New York Spending $400 Million To Improve Water Systems
Late in 2022, New York Governor Kathy Hochul made a major proposal to allocate billions of dollars in taxpayer money to help clean up the environment in New York State and to begin improving decaying infrastructure that is prevalent in many communities all over the state.
The first phase of that spending proposal is nearly ready to begin and those first payments will cost hundreds of millions of dollars.
What Is New York Going To Do?
With the passage and implementation of the Clean Water, Clean Air, and Green Jobs Environmental Bond Act of 2022, government officials are now authorized to spend up to $4.2 Billion in state funds to combat climate change and fund some of the environmental changes the state has already ordered, improve building infrastructure, make investments in disadvantaged communities, and try and reduce the impact of flooding in different areas of the state.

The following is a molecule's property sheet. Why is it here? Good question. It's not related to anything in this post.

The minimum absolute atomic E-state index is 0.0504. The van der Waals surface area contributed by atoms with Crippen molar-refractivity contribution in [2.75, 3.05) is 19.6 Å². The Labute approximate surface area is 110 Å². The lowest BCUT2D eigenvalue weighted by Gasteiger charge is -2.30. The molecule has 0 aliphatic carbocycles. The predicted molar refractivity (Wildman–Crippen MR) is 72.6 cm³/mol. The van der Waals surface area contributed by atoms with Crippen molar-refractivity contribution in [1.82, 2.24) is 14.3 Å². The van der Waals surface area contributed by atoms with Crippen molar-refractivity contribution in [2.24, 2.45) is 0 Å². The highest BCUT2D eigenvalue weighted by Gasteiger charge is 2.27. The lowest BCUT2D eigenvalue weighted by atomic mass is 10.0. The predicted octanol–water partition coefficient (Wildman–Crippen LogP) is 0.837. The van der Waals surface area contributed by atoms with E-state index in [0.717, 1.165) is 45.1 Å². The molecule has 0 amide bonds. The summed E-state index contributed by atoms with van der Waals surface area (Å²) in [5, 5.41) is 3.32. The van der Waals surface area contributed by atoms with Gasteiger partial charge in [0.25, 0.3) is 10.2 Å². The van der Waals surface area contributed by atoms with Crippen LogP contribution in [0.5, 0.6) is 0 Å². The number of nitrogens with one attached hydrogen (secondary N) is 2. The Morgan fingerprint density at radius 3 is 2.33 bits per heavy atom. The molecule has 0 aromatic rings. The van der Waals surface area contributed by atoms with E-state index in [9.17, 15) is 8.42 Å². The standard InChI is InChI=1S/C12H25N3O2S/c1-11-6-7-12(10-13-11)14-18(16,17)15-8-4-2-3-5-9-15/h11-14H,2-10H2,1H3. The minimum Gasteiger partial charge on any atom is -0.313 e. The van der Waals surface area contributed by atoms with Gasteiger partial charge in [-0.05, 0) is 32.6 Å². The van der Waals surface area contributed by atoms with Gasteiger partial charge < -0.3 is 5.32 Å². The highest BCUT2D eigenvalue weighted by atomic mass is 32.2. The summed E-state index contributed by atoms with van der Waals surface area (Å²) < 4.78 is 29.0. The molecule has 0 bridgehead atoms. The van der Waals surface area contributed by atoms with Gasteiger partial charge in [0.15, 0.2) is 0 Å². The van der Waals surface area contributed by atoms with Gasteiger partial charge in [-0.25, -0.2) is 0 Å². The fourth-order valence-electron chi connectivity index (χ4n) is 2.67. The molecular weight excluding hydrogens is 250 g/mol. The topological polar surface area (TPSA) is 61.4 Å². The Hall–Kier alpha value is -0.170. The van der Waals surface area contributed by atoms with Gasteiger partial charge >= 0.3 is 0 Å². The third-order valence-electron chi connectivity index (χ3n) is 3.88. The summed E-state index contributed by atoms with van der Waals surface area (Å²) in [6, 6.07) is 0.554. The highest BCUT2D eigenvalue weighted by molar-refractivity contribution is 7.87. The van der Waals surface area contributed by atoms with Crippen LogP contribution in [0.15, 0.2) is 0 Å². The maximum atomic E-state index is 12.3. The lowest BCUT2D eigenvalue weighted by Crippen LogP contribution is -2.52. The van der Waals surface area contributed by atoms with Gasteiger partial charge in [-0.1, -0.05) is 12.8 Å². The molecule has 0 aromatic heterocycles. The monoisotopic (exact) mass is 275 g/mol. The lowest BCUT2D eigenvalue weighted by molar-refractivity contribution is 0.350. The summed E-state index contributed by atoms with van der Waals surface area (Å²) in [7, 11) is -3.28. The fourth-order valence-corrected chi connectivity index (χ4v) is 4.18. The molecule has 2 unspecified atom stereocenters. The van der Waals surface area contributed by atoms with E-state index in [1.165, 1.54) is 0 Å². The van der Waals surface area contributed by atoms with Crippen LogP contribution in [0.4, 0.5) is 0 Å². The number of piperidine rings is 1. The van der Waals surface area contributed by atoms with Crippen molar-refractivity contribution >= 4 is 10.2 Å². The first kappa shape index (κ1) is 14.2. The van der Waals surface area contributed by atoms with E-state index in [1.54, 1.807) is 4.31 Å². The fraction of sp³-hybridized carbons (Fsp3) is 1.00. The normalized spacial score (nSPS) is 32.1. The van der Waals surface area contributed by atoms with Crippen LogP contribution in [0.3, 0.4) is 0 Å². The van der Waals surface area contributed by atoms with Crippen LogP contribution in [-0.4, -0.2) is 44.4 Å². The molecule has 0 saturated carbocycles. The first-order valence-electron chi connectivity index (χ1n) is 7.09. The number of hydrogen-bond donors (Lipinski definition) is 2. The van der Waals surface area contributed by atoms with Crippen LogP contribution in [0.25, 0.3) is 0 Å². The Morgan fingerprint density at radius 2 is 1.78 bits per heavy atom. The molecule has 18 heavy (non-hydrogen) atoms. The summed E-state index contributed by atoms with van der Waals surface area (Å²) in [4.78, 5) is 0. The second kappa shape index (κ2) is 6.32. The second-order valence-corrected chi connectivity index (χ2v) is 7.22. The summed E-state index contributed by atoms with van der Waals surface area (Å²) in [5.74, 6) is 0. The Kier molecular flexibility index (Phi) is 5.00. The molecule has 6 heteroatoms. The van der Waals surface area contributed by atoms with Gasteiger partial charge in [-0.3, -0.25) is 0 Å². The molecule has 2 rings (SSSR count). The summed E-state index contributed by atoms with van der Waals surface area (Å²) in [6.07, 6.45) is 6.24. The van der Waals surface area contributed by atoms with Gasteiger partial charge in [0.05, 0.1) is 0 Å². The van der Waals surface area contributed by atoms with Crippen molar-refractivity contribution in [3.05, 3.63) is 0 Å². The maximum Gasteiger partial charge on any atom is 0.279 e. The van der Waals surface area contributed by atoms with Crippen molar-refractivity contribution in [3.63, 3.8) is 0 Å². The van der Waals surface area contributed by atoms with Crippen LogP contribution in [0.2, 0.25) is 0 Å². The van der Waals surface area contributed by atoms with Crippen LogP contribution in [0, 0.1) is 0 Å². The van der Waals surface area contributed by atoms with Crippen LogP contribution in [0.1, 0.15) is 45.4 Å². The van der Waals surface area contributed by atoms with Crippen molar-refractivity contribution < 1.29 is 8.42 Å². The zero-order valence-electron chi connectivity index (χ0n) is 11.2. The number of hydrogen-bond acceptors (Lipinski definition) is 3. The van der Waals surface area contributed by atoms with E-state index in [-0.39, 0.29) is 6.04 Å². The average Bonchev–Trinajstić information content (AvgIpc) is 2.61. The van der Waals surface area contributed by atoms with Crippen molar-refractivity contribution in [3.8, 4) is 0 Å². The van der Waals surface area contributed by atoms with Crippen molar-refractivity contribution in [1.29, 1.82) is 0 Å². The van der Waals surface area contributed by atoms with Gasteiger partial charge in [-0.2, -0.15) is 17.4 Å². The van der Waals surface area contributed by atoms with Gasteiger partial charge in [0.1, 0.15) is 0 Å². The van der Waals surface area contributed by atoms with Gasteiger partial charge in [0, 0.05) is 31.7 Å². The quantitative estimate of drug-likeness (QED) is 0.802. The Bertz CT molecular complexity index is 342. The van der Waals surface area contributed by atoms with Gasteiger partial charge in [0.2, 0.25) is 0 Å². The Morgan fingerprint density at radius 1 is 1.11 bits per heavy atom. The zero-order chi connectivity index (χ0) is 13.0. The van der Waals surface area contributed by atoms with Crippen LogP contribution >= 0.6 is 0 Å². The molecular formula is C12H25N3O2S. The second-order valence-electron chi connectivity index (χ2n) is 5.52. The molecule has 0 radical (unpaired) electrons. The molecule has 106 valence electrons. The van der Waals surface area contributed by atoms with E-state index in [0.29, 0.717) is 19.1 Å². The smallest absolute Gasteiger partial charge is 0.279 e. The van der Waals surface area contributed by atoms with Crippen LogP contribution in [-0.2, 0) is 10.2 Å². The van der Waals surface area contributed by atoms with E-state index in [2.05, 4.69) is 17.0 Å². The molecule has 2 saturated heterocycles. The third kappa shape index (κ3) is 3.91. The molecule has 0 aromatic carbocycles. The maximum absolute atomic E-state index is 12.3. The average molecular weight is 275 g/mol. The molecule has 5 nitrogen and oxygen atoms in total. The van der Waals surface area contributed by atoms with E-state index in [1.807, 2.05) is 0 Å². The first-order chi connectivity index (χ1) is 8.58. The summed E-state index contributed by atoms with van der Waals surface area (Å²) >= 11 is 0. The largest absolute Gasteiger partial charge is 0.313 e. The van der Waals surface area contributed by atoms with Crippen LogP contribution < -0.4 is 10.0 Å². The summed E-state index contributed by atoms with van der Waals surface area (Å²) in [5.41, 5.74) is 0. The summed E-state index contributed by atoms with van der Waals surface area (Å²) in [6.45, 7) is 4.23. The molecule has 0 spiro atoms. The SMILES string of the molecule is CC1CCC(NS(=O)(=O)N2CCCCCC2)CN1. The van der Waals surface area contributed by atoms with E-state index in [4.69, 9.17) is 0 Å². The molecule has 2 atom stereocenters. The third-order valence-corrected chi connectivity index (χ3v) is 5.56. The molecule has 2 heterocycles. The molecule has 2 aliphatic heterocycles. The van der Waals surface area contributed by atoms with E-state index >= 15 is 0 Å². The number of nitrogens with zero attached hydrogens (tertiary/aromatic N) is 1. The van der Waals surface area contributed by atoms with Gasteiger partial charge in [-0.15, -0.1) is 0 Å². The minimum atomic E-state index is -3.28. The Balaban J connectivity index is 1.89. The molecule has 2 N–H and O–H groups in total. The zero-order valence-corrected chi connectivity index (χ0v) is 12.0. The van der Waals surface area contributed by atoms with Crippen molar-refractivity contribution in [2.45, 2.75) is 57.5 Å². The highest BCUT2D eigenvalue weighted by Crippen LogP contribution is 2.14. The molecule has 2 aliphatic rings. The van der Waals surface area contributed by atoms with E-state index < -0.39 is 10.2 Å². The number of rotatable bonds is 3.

After a recent announcement from Governor Hochul, the first phase of this spending is set to begin with around $425 million being earmarked.
Thanks to the voter-approved Environmental Bond Act, this enhanced round of grant funding will help transform communities across New York State and benefit generations of New Yorkers... One of the main components of the Bond Act is providing significant funding for water infrastructure, and this funding will help communities build stronger and smarter to ensure safe drinking water and wastewater facilities can withstand the impacts of climate change
-Kathy Hochul, Governor of New York State
Local communities will be able to apply to the New York State Environmental Facilities Corporation (EFC) for grants to help fund repairs and upgrade to their water systems. Those grants will be reviewed by. the EFC in partnership with the New York State Department of Health and the New York State Department of Environmental Conservation.
New York State has never dedicated this much funding for improvements so hopefully, we'll being to see some quality-of-life changes in various areas of the state.
Officials have also stated that at least 35% of these funds will go to historically disadvantaged communities as they have often been ignored over the years.